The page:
When most people think about their financial future, it’s usually with retirement in mind. But what happens when you die? And if something were to happen to your loved ones, how would they pay for your funeral expenses? It’s a question that no one likes to think about, but it is important, nonetheless.
The average cost of a traditional burial is around $7,000 – and that doesn’t even take into account such things as individualized services (such as embalming) or headstones. So, if you’re not financially prepared for death today, you might be in serious trouble tomorrow.
Let’s face it — most people don’t like thinking about death because of its inevitable connotations with aging and death. However, being prepared empowers you to set yourself up for whatever may come later on down the road, whether it means dealing with a funeral service or having enough resources and money to provide comfort during difficult times.
And with many specialized financial services offering options to get loans for bad credit, you certainly won’t be left wanting for alternatives. To learn more about how you can protect yourself from unforeseen financial problems in your future, keep reading!
1. Take Part in a Payment Plan Offered by a Funeral Home
The first way to finance your funeral is to contact your local funeral home and sign up for their deferred payment plan. What exactly is a deferred payment plan? Well, instead of paying for your funeral all at once (which could be financially taxing on those you leave behind), some funeral homes offer families an option to spread out these expenses over time — sometimes even years after your death.
While not every state allows these types of plans, some funeral homes will work with you to come up with terms that fit within your budget without jeopardizing future funds available for other expenses, as well as ensure you don’t fall into financial ruin during times of grief and stress.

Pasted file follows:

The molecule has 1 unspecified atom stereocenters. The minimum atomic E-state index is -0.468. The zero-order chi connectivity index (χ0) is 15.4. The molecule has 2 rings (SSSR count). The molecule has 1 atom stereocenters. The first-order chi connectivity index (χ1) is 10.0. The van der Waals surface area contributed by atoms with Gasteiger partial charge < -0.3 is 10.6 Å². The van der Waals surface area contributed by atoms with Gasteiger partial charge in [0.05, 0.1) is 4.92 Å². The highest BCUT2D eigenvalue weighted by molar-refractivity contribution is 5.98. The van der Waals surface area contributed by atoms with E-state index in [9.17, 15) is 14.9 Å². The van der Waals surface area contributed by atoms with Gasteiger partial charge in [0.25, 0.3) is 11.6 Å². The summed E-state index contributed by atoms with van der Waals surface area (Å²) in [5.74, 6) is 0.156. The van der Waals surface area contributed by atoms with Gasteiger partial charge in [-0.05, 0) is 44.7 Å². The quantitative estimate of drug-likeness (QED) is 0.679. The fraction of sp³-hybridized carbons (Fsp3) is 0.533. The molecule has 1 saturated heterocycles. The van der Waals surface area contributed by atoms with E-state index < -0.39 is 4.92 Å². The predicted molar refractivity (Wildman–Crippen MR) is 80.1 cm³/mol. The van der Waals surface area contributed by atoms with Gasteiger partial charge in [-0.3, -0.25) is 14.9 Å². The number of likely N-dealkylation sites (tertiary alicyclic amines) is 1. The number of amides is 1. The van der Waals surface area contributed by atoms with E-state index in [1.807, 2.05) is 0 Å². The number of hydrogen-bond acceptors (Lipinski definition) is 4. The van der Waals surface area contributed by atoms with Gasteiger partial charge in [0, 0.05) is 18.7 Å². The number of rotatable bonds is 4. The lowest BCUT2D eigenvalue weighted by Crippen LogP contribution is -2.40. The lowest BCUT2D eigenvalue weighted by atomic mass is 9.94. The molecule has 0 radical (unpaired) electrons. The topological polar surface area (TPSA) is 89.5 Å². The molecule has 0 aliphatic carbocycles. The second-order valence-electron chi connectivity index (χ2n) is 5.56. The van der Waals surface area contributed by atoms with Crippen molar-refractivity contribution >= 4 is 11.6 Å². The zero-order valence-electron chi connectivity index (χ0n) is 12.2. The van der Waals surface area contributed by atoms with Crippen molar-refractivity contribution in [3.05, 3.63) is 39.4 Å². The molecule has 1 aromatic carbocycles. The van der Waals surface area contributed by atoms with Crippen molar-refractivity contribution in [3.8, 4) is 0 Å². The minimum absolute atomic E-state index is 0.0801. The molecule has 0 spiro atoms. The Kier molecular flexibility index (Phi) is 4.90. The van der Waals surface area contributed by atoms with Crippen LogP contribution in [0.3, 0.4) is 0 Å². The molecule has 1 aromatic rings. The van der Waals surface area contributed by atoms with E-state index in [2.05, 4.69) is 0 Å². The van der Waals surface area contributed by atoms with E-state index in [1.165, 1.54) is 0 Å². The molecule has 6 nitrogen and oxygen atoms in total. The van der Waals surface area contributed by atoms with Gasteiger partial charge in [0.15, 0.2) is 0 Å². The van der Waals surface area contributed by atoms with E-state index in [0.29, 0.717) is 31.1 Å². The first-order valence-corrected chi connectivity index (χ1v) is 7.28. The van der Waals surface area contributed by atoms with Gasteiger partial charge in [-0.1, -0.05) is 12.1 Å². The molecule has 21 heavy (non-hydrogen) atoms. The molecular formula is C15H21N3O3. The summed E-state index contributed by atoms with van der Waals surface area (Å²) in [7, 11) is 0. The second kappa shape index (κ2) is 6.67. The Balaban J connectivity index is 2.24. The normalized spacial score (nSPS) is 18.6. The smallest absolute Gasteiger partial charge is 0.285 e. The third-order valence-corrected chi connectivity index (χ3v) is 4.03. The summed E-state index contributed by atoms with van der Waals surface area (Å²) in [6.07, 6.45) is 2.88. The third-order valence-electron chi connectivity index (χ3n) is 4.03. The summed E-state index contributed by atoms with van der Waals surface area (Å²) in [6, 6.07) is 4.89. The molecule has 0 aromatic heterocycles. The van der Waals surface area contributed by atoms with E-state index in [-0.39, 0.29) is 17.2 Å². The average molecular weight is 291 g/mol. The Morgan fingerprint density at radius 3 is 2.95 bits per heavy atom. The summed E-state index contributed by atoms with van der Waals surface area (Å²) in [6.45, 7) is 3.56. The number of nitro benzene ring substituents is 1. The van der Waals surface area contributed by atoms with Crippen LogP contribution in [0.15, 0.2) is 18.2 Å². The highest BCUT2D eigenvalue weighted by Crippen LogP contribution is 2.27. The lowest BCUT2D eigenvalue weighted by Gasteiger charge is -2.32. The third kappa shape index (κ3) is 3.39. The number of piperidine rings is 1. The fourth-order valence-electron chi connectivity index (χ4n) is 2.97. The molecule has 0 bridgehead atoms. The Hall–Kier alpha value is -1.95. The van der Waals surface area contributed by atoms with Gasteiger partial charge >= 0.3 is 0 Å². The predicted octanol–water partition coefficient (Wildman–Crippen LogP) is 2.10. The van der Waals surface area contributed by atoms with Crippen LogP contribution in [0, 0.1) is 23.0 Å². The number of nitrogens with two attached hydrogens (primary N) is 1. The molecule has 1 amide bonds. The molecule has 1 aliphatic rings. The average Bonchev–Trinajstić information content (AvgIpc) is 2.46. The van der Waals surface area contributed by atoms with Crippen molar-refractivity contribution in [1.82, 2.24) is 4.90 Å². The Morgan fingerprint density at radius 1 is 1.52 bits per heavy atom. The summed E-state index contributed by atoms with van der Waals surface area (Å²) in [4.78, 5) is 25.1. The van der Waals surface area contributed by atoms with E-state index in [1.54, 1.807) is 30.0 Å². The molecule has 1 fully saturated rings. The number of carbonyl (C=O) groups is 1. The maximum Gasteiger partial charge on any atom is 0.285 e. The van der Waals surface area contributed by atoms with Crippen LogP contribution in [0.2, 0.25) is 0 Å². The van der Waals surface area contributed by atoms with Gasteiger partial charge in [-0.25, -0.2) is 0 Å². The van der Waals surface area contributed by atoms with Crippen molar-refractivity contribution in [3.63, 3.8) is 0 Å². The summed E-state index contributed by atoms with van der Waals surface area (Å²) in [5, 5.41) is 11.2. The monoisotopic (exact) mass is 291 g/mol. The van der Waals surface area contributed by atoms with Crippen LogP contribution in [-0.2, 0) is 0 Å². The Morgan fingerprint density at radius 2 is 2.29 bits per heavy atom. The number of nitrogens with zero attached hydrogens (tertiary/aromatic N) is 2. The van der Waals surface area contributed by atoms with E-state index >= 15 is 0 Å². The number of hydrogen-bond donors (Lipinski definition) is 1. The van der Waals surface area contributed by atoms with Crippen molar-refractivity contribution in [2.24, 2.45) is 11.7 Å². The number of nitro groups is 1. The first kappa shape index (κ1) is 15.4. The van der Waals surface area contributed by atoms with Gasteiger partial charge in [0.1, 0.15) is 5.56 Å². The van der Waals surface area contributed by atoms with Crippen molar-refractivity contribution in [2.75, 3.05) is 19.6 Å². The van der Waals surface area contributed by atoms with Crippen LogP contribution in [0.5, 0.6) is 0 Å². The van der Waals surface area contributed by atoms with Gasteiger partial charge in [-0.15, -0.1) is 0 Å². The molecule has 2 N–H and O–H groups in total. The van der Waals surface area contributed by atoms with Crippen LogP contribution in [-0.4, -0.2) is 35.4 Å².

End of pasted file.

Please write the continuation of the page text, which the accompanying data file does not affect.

So take advantage of a deferred payment plan when offered; it’s one less thing for your loved ones to worry about after your final goodbye. In addition, participating in such a program gives you ultimate control over how much money will go towards what items and services, ensuring no excess or wasteful spending occurs.
2. Pre-need Insurance
The second way to finance your funeral is by purchasing a pre-need insurance policy. What is pre-need insurance? Well, it’s essentially an agreement between you and an insurance company that provides financial assistance when faced with funerary expenses in exchange for premium funeral insurance payments made on a monthly or annual basis — no matter how old you are, where you live, or how healthy you are at any given time (or aren’t). While these plans offer financial security and protection against high funeral costs if needed, they do come with additional fees associated with them, such as sales taxes, maintenance fees, and management fees — so be sure to consider all of these factors before enrolling in one.
In addition, remember that most states have specific laws regarding pre-need contracts; most require insurers to show you exactly what types of services they’ll provide in case there’s a death — from basic services like burial plots and embalming to more complex items like memorial services, and ordering a headstone from a monument company in Xenia Ohio, etc.
3. Payable-On-Death (POD) Account
The third way to finance your funeral is by opening a payable-on-death (POD) account. What is a POD account? Well, instead of naming a primary beneficiary, you can choose to name anyone as secondary beneficiaries on certain accounts — including bank accounts and retirement funds.
If you’re making an inheritance payment from a payable-on-death account or setting up a trust, you should be aware that there are different types of POD designations in place depending on which state you live in; for example, some states allow POD designations at any age while others require you to be over 18 years old in order to make such decisions and planning for later on down the road.
In addition, not all estate plans will allow you to use a payable-on-death designation; since they’re typically less flexible than other instruments; so it’s best to confirm with your financial advisor before proceeding with one.
No matter what type of account you decide on, though, remember that if anything were to happen before paying off funeral expenses entirely, then whatever was left behind would transfer over into another person’s hands automatically.